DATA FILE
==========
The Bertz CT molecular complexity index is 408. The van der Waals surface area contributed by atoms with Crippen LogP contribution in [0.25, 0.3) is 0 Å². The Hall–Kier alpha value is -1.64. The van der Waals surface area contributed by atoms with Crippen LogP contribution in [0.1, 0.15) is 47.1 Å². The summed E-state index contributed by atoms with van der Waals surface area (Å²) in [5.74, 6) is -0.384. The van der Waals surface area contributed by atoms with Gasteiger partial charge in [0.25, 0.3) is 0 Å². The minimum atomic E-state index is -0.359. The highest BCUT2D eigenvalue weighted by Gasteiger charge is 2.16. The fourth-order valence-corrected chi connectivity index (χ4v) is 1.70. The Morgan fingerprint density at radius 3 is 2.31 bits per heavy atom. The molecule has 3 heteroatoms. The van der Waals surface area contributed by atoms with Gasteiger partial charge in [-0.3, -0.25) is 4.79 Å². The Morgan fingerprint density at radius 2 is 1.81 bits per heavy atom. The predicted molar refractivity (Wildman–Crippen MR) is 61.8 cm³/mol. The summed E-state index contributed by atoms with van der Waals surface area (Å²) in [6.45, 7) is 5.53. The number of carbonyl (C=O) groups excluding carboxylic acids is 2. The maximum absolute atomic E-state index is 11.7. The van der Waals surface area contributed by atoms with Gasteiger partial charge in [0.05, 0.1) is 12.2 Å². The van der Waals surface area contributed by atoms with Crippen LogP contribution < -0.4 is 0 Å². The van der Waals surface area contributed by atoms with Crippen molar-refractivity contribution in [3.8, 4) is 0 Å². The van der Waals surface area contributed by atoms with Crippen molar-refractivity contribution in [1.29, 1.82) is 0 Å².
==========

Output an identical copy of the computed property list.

The Bertz CT molecular complexity index is 408. The van der Waals surface area contributed by atoms with Crippen LogP contribution in [0.25, 0.3) is 0 Å². The Hall–Kier alpha value is -1.64. The van der Waals surface area contributed by atoms with Crippen LogP contribution in [0.1, 0.15) is 47.1 Å². The summed E-state index contributed by atoms with van der Waals surface area (Å²) in [5.74, 6) is -0.384. The van der Waals surface area contributed by atoms with Gasteiger partial charge in [0.25, 0.3) is 0 Å². The minimum atomic E-state index is -0.359. The highest BCUT2D eigenvalue weighted by Gasteiger charge is 2.16. The fourth-order valence-corrected chi connectivity index (χ4v) is 1.70. The Morgan fingerprint density at radius 3 is 2.31 bits per heavy atom. The molecule has 3 heteroatoms. The van der Waals surface area contributed by atoms with Gasteiger partial charge in [-0.3, -0.25) is 4.79 Å². The Morgan fingerprint density at radius 2 is 1.81 bits per heavy atom. The predicted molar refractivity (Wildman–Crippen MR) is 61.8 cm³/mol. The summed E-state index contributed by atoms with van der Waals surface area (Å²) in [6.45, 7) is 5.53. The number of carbonyl (C=O) groups excluding carboxylic acids is 2. The maximum absolute atomic E-state index is 11.7. The van der Waals surface area contributed by atoms with Gasteiger partial charge in [0.05, 0.1) is 12.2 Å². The van der Waals surface area contributed by atoms with Crippen LogP contribution < -0.4 is 0 Å². The van der Waals surface area contributed by atoms with Crippen molar-refractivity contribution in [3.8, 4) is 0 Å². The van der Waals surface area contributed by atoms with Crippen molar-refractivity contribution in [1.29, 1.82) is 0 Å².